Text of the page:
The default instance size is sufficient for this exercise, as are the other default settings. However, you need to create an IAM role with AmazonSageMakerFullAccess, plus the IAM role needs access to any necessary Amazon Simple Storage Service (Amazon S3) buckets. In the console, under IAM role, choose Create a new role.
While creating a new IAM role, you can specify the Amazon S3 buckets you want the role to have access to by choosing Specific S3 buckets for the S3 buckets you specify. Select Create role.
Your notebook instance settings should now look like this:
Choose Create notebook instance.
After a few minutes, your notebook instance will be ready. To access Amazon Comprehend from the notebook instance, you need to attach the ComprehendFullAccess policy to your IAM role. To do so, choose the notebook instance name.
Your Notebook instance settings should now look like the following screenshot. Choose IAM role ARN to open the IAM role attached to the notebook instance.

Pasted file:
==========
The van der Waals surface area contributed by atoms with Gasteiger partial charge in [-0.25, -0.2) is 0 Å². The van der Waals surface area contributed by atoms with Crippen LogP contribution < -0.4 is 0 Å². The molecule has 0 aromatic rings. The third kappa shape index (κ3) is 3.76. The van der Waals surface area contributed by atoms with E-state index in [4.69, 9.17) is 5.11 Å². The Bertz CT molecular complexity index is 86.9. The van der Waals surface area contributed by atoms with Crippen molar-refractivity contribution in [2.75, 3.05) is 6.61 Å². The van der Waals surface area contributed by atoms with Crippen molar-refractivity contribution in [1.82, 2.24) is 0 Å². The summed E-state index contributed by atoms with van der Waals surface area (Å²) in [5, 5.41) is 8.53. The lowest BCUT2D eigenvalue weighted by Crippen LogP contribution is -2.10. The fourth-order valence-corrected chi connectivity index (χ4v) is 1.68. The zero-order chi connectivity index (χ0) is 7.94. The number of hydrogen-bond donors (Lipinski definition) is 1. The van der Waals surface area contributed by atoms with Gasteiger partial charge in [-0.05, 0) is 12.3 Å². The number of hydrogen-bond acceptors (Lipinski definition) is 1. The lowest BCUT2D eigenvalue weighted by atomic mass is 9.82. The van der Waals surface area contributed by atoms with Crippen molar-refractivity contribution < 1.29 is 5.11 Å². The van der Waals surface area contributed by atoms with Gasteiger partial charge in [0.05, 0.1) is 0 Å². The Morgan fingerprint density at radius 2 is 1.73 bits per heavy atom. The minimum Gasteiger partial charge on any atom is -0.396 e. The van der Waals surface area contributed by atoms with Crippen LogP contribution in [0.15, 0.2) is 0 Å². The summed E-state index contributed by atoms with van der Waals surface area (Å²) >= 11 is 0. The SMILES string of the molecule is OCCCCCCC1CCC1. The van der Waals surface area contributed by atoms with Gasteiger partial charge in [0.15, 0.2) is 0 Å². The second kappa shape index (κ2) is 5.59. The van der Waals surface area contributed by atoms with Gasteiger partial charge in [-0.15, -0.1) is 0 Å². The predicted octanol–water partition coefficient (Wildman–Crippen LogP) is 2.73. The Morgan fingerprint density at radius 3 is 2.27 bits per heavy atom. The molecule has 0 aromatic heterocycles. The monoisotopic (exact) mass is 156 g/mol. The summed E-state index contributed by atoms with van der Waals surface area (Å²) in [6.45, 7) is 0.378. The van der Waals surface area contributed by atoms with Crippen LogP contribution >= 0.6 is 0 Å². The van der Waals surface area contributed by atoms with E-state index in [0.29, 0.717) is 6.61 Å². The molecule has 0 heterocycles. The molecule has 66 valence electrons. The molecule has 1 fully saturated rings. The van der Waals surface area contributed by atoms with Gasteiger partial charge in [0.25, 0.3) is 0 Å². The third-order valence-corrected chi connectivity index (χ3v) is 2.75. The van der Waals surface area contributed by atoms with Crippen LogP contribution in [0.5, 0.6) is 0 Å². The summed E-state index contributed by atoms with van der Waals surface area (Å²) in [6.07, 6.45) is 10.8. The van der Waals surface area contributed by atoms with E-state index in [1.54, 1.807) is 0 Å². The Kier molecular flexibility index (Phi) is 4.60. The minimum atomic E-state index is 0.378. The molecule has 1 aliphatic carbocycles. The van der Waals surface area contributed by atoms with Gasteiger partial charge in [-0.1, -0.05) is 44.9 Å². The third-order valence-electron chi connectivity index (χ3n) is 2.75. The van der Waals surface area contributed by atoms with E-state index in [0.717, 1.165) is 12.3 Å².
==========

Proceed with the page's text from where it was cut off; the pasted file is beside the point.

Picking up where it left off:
From the IAM dashboard, choose Attach policies.
You can filter policies by typing the name of the policy. Type ComprehendFullAccess and check on the policy as it lists on the page. Choose Attach policy.
After the policy is attached successfully, you can safely close the IAM console and return to Amazon SageMaker console. After the notebook instance status is set to InService, choose the Open Jupyter link.
Step 2: Create a notebook
After you open the notebook instance that you provisioned, from the Jupyter console, choose New and then conda_python3.
This should open a new blank Jupyter Notebook, which would look like the following screenshot:
Give a name to your Jupyter Notebook by choosing Untitled and following the instructions to build and run the code blocks. Alternatively, you can access the sample code file here. You can upload the file to the notebook instance to run it through directly.
Step 3: Import the necessary packages
You can import necessary packages that are required for this example.
Step 4: Connect to Amazon Comprehend
You can use the AWS SDK for Python SDK (Boto3) to connect to Amazon Comprehend from your Python code base. Using the following command, you can import boto3 and connect to Amazon Comprehend in a specified AWS Region using the boto3 client. The AWS Region must be same Region as the notebook. For this example, I’ve used the us-east-1 Region because I created the notebook in that Region.
Step 5: Analyze a tweet using the Amazon Comprehend API
Using the Amazon Comprehend API, you can now analyze a single tweet. You will be able to extract key phrases, entities, and sentiments.